At Thursday’s city council meeting, the city’s grim financial situation provided the backdrop for a number of agenda items, including the potential dissolution of the Center for Business Education & Entrepreneurship (CBEE), a push to maximize interlocal cooperation, and a discussion of setting up a franchise for supplying natural gas to the city.
Manuel Fausett, the co-project manager of the CBEE approached the council to give a status report on the organization: “I’m sorry to be the bearer of bad news and I understand the financial situation that the city of Presidio is in,” Fausett said. “We may have to close our doors unless we find another way to sustain it.”
He added, “Unless the city helps out in some way economically, this is going to shut down and take a lot more resources to get it going again.”
The organization, which provides youth in the community with the resources to obtain real-life business experience, and offers paid internships to its participants, has been open since June 2014, and has relied on grant funding to exist. However, now that its grant is set to expire, the organization must find funding elsewhere.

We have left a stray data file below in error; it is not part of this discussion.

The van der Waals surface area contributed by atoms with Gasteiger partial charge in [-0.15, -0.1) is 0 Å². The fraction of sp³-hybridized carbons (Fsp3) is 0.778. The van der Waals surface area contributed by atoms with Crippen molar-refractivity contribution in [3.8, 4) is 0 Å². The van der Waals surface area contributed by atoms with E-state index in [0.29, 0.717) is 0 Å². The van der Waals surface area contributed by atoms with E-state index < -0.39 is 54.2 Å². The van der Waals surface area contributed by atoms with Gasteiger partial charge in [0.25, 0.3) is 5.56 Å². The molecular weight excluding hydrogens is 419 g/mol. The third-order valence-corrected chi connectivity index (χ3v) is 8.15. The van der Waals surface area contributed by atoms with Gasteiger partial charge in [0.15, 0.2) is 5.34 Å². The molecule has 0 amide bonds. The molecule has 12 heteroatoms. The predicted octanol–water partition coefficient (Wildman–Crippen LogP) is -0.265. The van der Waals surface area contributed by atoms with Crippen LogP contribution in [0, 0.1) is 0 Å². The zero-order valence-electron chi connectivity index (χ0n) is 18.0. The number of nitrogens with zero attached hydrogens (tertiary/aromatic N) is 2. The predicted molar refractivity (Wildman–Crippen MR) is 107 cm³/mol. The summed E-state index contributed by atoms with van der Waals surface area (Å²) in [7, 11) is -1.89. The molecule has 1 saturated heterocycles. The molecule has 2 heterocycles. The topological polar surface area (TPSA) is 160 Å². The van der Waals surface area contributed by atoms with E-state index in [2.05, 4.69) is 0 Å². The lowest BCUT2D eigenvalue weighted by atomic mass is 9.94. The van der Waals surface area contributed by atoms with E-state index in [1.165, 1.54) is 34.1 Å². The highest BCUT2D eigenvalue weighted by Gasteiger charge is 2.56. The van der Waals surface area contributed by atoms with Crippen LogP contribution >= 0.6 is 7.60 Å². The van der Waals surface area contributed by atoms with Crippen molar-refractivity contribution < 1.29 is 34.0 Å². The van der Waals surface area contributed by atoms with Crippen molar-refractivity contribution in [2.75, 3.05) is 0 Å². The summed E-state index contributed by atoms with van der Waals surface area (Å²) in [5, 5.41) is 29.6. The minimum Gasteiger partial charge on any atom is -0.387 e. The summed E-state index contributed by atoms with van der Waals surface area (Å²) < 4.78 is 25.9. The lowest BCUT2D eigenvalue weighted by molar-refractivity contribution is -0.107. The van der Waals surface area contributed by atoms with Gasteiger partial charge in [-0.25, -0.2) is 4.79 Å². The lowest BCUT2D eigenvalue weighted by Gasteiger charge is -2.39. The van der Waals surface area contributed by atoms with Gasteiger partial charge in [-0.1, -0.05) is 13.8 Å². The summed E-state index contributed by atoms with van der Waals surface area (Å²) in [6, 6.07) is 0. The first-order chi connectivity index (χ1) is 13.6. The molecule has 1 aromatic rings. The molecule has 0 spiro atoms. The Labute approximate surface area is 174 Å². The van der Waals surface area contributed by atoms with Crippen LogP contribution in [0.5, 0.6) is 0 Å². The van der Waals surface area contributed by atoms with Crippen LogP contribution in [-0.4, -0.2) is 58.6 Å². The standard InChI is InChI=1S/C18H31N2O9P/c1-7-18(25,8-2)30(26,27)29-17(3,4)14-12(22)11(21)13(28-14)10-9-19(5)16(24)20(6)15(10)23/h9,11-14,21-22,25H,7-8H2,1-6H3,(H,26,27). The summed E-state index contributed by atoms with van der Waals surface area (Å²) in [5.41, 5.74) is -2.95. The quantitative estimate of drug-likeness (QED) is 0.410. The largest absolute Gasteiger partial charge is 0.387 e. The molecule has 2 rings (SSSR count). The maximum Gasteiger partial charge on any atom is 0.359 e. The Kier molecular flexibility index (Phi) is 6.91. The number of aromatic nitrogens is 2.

Fausett added that Presidio ISD has been pivotal in mitigating some of the organization’s primary expenses—including office space, utilities and access to Wi-Fi. However, there are still some expenses that cannot be covered by the school district.
City administrator Marco Baeza said, “It looks like a good program but I’m not sure the city can come up with the funding.”
Councilmember Dimitri Garcia asked Fausett how much it would take to keep the organization up and running. Fausett said he estimated something in the ballpark of $24,000.
“We love working there and working with the kids,” Fausett said. “The kids gain life experience by working on projects. With our supervision, they gain a lot of experience.”
Baeza requested that Fausett provide a detailed budget proposal so that the city could assess where it could provide help.